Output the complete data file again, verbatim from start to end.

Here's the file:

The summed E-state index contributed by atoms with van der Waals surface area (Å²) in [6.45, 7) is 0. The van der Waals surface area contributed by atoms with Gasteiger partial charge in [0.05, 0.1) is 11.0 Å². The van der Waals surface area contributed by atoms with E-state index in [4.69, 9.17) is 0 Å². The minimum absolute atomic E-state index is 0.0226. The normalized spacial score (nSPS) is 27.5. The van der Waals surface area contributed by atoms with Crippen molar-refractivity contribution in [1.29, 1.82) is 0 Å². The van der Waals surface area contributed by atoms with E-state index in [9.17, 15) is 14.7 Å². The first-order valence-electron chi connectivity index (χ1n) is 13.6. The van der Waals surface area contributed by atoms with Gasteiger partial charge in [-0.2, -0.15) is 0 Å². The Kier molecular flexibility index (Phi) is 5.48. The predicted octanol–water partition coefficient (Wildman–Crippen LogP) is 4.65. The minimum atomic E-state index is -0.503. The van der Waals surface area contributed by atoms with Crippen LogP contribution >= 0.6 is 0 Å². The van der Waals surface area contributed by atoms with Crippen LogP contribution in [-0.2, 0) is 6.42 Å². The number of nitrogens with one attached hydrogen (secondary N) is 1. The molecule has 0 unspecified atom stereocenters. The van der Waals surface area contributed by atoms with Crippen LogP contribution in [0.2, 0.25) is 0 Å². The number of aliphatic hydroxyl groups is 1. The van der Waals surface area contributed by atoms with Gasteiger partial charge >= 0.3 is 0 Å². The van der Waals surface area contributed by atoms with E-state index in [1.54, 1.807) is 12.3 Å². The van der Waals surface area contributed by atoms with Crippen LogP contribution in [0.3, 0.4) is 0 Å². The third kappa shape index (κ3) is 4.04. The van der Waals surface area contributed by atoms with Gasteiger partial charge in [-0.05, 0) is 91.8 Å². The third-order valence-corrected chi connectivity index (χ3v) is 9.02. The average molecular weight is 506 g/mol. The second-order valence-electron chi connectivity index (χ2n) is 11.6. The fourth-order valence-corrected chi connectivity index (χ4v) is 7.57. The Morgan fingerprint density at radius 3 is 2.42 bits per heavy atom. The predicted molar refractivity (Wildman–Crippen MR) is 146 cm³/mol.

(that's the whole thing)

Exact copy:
The summed E-state index contributed by atoms with van der Waals surface area (Å²) in [6.45, 7) is 0. The van der Waals surface area contributed by atoms with Gasteiger partial charge in [0.05, 0.1) is 11.0 Å². The van der Waals surface area contributed by atoms with E-state index in [4.69, 9.17) is 0 Å². The minimum absolute atomic E-state index is 0.0226. The normalized spacial score (nSPS) is 27.5. The van der Waals surface area contributed by atoms with Crippen molar-refractivity contribution in [1.29, 1.82) is 0 Å². The van der Waals surface area contributed by atoms with E-state index in [9.17, 15) is 14.7 Å². The first-order valence-electron chi connectivity index (χ1n) is 13.6. The van der Waals surface area contributed by atoms with Gasteiger partial charge in [-0.2, -0.15) is 0 Å². The Kier molecular flexibility index (Phi) is 5.48. The predicted octanol–water partition coefficient (Wildman–Crippen LogP) is 4.65. The minimum atomic E-state index is -0.503. The van der Waals surface area contributed by atoms with Crippen LogP contribution >= 0.6 is 0 Å². The van der Waals surface area contributed by atoms with Crippen LogP contribution in [-0.2, 0) is 6.42 Å². The number of nitrogens with one attached hydrogen (secondary N) is 1. The molecule has 0 unspecified atom stereocenters. The van der Waals surface area contributed by atoms with Crippen LogP contribution in [0.2, 0.25) is 0 Å². The number of aliphatic hydroxyl groups is 1. The van der Waals surface area contributed by atoms with Gasteiger partial charge >= 0.3 is 0 Å². The van der Waals surface area contributed by atoms with E-state index in [1.54, 1.807) is 12.3 Å². The van der Waals surface area contributed by atoms with Crippen LogP contribution in [0.3, 0.4) is 0 Å². The third kappa shape index (κ3) is 4.04. The van der Waals surface area contributed by atoms with Gasteiger partial charge in [-0.05, 0) is 91.8 Å². The third-order valence-corrected chi connectivity index (χ3v) is 9.02. The average molecular weight is 506 g/mol. The second-order valence-electron chi connectivity index (χ2n) is 11.6. The fourth-order valence-corrected chi connectivity index (χ4v) is 7.57. The Morgan fingerprint density at radius 3 is 2.42 bits per heavy atom. The predicted molar refractivity (Wildman–Crippen MR) is 146 cm³/mol.